Let’s hope the team can continue to play with the sort of effort we’ve seen since Golden State, because if they do, things can start to get interesting.

Monta Might Make Some Sense (or Take Monta Home Tonight)

I think Dan framed the Monta Ellis situation very well earlier with respect to the impact an Ellis acquisition would have on the 2010 cap and the Knicks’ cache of tradable assets. And I agree with Dan that, despite the $1-2 million extra it would cost to bring Ellis into the fold, it might be worth it simply to add another player to the roster that other teams might value in the future.

In addition to all that, I’d just like to propose the following:

Let’s assume for a moment that the Knicks are only able to add one max free agent this summer for whatever reason (two or all of the big 3  sign with other teams; remaining players out there don’t warrant the max or don’t want to sign with the Knicks etc.).

1. If Monta Ellis were a free agent in the 2010 market, would you be happy if the Knicks got him for 4 years, $44 million?

2. If Monta Ellis were a free agent after this season, would you prefer to see the Knicks  give him 4 years, $44 million, or would you prefer to see the Knicks give Rudy Gay, say, 5 years, $60 million?

3. If Monta Ellis were a free agent after this season, would you prefer to see the Knicks pay his deal or give David Lee a 5 year deal for $45-50 million?

I think these are the types of questions the Knicks should be asking  in weighing the virtue of an Ellis trade. I remain guardedly optimistic that the Knicks will get a crack at Lebron, but I have my doubts that they’ll be able to create enough cap space to sign two max free agents this summer. It’s more likely that the team will add one max guy and a second player of lesser caliber.

As things stand at the moment, the Knicks can afford to add a max player and then another player with a first year salary of $7-8 million.  This means that, to acquire a second player making even Ellis’ salary, the Knicks will have to find a taker for Jeffries or Curry and in that deal clear at least $6 million more in salary.

Now take a look at this list:  Of the players on this list that the Knicks could realistically acquire and won’t command the max, do you see any that would be better to add than Ellis? Possibly Rudy Gay, but since he’s restricted the Grizzlies could potentially match. Plus  Gay will cost more money over a longer deal and Ellis might be the better player anyway. That’s really it.

I want to stress that I’m not necessarily advocating for the Knicks to trade for Monta. If Donnie truly believes he can trade Jeffries or Curry for cap space before free agency starts this summer, I think he should definitely go that route and try to get a Lebron-Bosh combination.  But if he knows he can’t trade those guys for expirings, I think the Knicks could do much worse than swapping Jeffries, Duhon and Chandler for Ellis and Speedy Claxton. It would still leave the team with enough space to add a max player this summer (plus a $5-6 million guy) and another max player in 2011 when Curry’s deal comes off the books.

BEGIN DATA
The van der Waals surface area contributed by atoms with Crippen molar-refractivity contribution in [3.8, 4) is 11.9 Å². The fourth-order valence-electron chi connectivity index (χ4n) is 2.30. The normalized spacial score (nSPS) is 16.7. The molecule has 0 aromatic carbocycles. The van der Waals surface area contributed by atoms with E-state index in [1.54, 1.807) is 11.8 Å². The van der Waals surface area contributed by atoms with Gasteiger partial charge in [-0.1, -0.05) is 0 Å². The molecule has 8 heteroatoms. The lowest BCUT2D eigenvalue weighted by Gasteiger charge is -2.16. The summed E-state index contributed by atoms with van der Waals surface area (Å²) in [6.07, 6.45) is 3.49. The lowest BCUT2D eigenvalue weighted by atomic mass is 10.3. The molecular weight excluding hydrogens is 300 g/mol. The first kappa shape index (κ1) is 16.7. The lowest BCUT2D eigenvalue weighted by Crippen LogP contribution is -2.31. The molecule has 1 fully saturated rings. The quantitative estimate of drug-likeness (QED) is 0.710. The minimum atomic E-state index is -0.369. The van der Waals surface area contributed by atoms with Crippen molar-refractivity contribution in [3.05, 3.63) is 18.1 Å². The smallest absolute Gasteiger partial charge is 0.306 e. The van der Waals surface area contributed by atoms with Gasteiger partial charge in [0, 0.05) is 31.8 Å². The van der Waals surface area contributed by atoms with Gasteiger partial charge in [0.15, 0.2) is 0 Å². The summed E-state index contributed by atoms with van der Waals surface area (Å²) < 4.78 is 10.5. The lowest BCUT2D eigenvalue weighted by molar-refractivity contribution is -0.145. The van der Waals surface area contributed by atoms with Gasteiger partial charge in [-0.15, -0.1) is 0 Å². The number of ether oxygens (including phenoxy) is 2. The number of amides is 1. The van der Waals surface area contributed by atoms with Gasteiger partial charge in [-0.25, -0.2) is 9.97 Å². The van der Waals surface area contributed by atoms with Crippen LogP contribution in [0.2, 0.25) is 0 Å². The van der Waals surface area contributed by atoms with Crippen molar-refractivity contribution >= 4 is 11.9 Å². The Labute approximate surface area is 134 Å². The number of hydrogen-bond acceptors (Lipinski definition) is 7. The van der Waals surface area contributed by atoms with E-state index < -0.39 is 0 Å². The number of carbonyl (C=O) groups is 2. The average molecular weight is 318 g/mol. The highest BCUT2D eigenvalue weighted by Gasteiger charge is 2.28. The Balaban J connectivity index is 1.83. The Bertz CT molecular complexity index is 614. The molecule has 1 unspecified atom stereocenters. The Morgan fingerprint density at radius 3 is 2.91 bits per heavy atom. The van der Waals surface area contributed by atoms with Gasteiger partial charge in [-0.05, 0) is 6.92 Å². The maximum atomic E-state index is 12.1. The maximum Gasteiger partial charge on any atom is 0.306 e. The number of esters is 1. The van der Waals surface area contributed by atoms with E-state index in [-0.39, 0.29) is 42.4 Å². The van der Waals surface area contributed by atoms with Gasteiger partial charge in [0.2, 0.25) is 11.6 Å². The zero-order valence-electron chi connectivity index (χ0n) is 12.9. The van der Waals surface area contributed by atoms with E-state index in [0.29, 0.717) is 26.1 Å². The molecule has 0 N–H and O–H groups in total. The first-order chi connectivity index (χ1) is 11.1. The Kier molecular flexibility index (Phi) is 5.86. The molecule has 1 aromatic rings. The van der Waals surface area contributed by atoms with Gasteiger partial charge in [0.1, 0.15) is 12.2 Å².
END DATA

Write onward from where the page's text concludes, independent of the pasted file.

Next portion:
Getting two max guys this summer has to be Plan A, but if Plan A proves unrealistic, that’s a pretty damn good Plan B.

The Knicks Don’t Fancy Themselves As Scrubs

How is it that a team like the Houston Rockets that boasts a rotation of role players and nobodies, is 4-2, and has competed in every game this season? These are the players in Rick Adelman’s rotation:

  • Trevor Ariza
  • Carl Landry
  • Shane Battier
  • Aaron Brooks
  • Luis Scola
  • Chuck Hayes
  • Chase Budinger
  • Kyle Lowery

Is that a rotation that so clearly outshines what the Knicks put out on the floor, so much so that they can take teams to overtime (LA Lakers) that would surely build a 20-30 point lead on the Knicks in the first quarter?

What is the difference between these two squads? Why can’t the Knicks play like the 1999-2000 Orlando Magic, which had no bonafide stars, and players who knew they wouldn’t stick around after that season, yet still managed to win 41 games?

My theory is that the Houston Rockets realize that they suck. They realize that they are outmatched on the talent flank in most games and they know that they have to make up for it with heart and effort. The current Knicks, by contrast, are a collection of players with an overinflated sense of their value.

Larry Hughes makes $14 million this year. It is possible that he thinks he’s already proven himself a successful player in this league, otherwise, he couldn’t have earned that contract. He earned that money taking any old shot he liked.

Al Harrington makes $10 million and he did it playing his game. Why should he buy-in to the system whole-heartedly when he’s already proven his value and worth around the league, doing what he has always done (being a complete ball stopper)?

Wilson Chandler is the future, right? The next Matrix. Why shouldn’t he run up and down the court firing indiscriminately.

Jarred Jeffries? Man did he put in work over the summer. Now he’s a marksman. He doesn’t have the same limitations he previously had, and he’s going to pull the trigger more than he used to. Nevermind that everyone but him seems to notice that these shots aren’t falling.